- Median waiting time for cataract surgery in 2016–17 for Aboriginal patients; for non-Aboriginal patients: 89 days. 
Good eyes: Aboriginal children, especially in remote areas, often have better eyesight than their mainstream peers, but it worsens as they move into adulthood. 
After adjusting for age, the proportion of Aboriginal people with an eye or sight problem in 2018 is 8% lower than that of non-Aboriginal Australians. 
What is trachoma?
Trachoma is a disease that starts with an infection but gradually turns the eyelashes inwards so that they scrape the cornea, scarring it, rendering it opaque, causing blindness.
It is a long-term ailment that only becomes a serious medical issue 20 or 30 years after the initial infection.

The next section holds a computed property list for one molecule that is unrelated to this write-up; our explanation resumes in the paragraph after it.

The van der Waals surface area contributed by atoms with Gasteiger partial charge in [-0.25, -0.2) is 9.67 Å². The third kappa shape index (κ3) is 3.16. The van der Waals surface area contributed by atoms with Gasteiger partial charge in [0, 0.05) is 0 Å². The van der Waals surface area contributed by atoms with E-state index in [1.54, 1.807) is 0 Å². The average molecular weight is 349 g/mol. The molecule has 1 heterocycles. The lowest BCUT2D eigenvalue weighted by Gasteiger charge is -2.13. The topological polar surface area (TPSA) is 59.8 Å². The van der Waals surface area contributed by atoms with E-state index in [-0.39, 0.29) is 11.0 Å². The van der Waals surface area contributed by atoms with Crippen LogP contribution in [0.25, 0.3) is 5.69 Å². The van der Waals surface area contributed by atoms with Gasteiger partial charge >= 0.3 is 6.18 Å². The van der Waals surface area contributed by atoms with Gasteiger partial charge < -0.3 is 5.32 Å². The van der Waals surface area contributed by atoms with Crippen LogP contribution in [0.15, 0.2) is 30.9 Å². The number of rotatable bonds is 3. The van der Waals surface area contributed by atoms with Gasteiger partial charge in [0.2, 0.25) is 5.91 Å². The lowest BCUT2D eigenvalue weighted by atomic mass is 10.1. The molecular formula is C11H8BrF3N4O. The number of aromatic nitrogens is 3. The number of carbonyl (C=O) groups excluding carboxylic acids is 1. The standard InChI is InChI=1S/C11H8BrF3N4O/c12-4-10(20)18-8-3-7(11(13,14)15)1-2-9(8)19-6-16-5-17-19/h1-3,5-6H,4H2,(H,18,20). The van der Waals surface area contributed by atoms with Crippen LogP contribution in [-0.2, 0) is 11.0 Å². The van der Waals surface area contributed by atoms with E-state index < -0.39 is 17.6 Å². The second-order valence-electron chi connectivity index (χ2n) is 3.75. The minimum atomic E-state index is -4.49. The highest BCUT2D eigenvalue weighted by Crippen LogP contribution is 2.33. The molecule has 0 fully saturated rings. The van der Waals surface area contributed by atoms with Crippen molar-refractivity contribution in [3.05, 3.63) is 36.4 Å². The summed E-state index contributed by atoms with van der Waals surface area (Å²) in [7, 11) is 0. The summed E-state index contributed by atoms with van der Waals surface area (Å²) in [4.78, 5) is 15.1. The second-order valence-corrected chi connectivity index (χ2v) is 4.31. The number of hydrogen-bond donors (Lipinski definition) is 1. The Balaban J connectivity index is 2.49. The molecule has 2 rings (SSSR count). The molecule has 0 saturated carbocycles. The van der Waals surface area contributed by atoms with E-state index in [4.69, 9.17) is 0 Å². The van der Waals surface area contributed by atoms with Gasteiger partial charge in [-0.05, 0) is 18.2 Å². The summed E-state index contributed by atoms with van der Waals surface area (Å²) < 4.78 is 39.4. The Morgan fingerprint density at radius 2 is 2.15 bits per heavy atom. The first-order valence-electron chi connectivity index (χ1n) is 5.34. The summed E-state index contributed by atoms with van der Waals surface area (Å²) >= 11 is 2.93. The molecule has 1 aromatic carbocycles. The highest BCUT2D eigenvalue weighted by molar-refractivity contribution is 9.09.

As it is easily treated with antibiotics, trachoma is regarded as a disease of poverty and is now unknown in developed countries. Gambia, Malawi, Nepal, Ghana, Mexico, Saudi Arabia, Iran, Morocco and Oman have all eliminated trachoma. 
All except Australia.
[The] dire state of Indigenous eye health was one of the most well documented, yet enduring features of Australian eye care.— Dr Kristopher Rallah-Baker, Australia's only ophthalmologist 
Trachoma alive in Aboriginal communities
In 2018-19, 32% of Aboriginal males and by 43% of females reported eye and sight problems. 13% of Aboriginal children, aged 4-14 years have eye or sight problems. 
Trachoma was eradicated in the 1920s but remains endemic in many Aboriginal communities,  with 'endemic' meaning that over 10% of the population are infected.  The rate among children can be twice as high. 60% of Aboriginal communities are affected.